The last thing I need is a reading challenge -- especially since I'm failing miserably at the Everything Austen Challenge I started this summer (only 1 of 6 books/movies read or viewed -- however I have until Jan 1, 2010 to finish -- surely I can squeeze in reading Persuasion and Jane Austen: A Life by Claire Tomalin AND watching P&P with Colin Firth, S&S with Emma Thompson/Kate Winslet, and Emma w/Gwyneth Paltrow, by then).
However, the Women Unbound Reading Challenge, really intrigues me. I love reading about women, whether fiction or non-fiction. So, I think I'm going to take the plunge. The general rule is:
"Participants are encouraged to read nonfiction and fiction books related to the rather broad idea of 'women’s studies.’"
There are three levels of participation: (you can count books for other challenges as well):
Philogynist: read at least two books, including at least one nonfiction one.
Bluestocking: read at least five books, including at least two nonfiction ones.
Suffragette: read at least eight books, including at least three nonfiction ones.
I'm going all out and becoming a Suffragette!
My own stipulation for this challenge: my book choices MUST currently reside on my bookshelves!! No library checkouts, no Barnes and Noble purchases, no Amazon orders, no used bookstores. They all must be in my possession and haven't been read before! (That should be a challenge in and of itself -- the "Clearing Off Your Bookshelf Challenge!")
Here is my reading list (I hope they all qualify as women studies!):
West with the Night, by Beryl Markham
Born in England in 1902, Markham was taken by her father to East Africa in 1906. She spent her childhood playing with native Maruni children and apprenticing with her father as a trainer and breeder of racehorses. In the 1930s, she became an African bush pilot, and in September 1936, became the first person to fly solo across the Atlantic from east to west.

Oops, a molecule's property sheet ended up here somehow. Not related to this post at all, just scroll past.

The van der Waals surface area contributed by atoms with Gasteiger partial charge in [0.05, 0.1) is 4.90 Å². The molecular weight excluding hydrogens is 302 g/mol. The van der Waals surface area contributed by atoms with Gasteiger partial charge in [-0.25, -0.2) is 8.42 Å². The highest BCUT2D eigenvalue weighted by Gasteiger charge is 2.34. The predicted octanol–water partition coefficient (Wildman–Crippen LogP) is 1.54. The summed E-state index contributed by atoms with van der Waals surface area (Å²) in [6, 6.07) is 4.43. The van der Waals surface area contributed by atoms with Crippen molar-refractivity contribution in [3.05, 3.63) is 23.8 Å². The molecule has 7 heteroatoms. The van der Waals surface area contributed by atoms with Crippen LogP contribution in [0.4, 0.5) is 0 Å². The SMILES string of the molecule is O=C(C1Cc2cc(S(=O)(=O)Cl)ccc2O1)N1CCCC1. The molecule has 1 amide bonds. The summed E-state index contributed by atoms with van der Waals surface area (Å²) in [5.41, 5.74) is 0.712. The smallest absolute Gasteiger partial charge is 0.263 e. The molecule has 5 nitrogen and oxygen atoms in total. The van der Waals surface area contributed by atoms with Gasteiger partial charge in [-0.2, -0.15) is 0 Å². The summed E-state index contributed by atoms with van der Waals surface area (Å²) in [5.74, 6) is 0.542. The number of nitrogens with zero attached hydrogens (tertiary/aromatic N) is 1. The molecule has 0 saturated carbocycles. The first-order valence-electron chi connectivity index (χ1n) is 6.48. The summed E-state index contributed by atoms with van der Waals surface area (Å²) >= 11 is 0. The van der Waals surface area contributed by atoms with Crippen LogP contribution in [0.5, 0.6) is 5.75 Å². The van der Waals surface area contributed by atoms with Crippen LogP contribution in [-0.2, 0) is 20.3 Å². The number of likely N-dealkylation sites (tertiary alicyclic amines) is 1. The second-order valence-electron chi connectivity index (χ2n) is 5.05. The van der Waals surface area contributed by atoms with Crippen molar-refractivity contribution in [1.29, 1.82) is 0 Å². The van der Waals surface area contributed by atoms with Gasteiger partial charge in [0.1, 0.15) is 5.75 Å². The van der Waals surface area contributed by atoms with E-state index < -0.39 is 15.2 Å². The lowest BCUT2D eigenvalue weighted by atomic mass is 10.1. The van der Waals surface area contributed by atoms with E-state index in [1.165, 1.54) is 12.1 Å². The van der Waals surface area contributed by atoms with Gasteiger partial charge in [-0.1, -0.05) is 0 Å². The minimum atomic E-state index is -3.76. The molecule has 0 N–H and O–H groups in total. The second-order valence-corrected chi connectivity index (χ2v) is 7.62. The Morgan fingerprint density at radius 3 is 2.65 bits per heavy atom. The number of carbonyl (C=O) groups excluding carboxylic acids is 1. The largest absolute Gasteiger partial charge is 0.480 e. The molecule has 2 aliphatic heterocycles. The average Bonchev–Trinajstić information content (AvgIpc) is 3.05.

Nine Parts of Desire, by Geraldine Brooks
In this captivating book, award-winning journalist Geraldine Brooks offers an intimate, often shocking portrait of the lives of modern Muslim women, and shows how male pride and power have warped the original message of a once-liberating faith. "A valid, entertaining account of women in the Muslim world."--The New York Times Book Review
Well-Behaved Women Seldom Make History, by Laurel Thatcher Ulrich
In this engrossing volume, Laurel Ulrich goes far beyond the slogan she inadvertently created and explores what it means to make history. Well-Behaved Women Seldom Make History celebrates a renaissance in history inspired by amateurs, activists, and professional historians. It is a tribute to history and to those who make it.
The Many Lives and Secret Sorrows of Josephine B.
...through the novel The Many Lives and Secret Sorrows of Josephine B., not only do we learn of the many differences between Robespierre and Rousseau, but we gain insight into the marriage of one of history's greatest political couples: Napoleon and Josephine.
The All-True Travels and Adventures of Lidie Newton, by Jane Smiley
The All-True Travels and Adventures of Lidie Newton is a Little House on the Prairie for grownups. Lidie's accounts of homesteading, from buying a new stove to coming upon the finest horse in the territory (and among the finest in literature), combine character, charm, and social history.
A Woman of Independent Means, by Elizabeth Forsythe Hailey
At the turn of the century, a time when women had few choices, Bess Steed Garner inherits a legacy--not only of wealth but of determination and desire, making her truly a woman of independent means. From the early 1900s through the 1960s, we accompany Bess as she endures life's trials and triumphs with unfailing courage and indomitable spirit: the sacrifices love sometimes requires of the heart, the flaws and rewards of marriage, the often-tested bond between mother and child, and the will to defy a society that demands conformity.
The Seamstress of Hollywood Boulevard, by Erin McGraw
Trapped in Kansas at the turn of the twentieth century, Nell Plat is seventeen, unhappily married, and the mother of two baby girls. No reality could be further from her secret dreams of glamour and excitement, dreams that will tempt her to do the unthinkable and run away to the glittering wonderland of Los Angeles and the burgeoning motion picture industry.
A Short History of Women, by Kate Walbert
From National Book Award nominee Kate Walbert, a provocative and beautiful novel about five generations of women.
The challenge runs from Nov 1, 2009 -- Nov 30, 2010.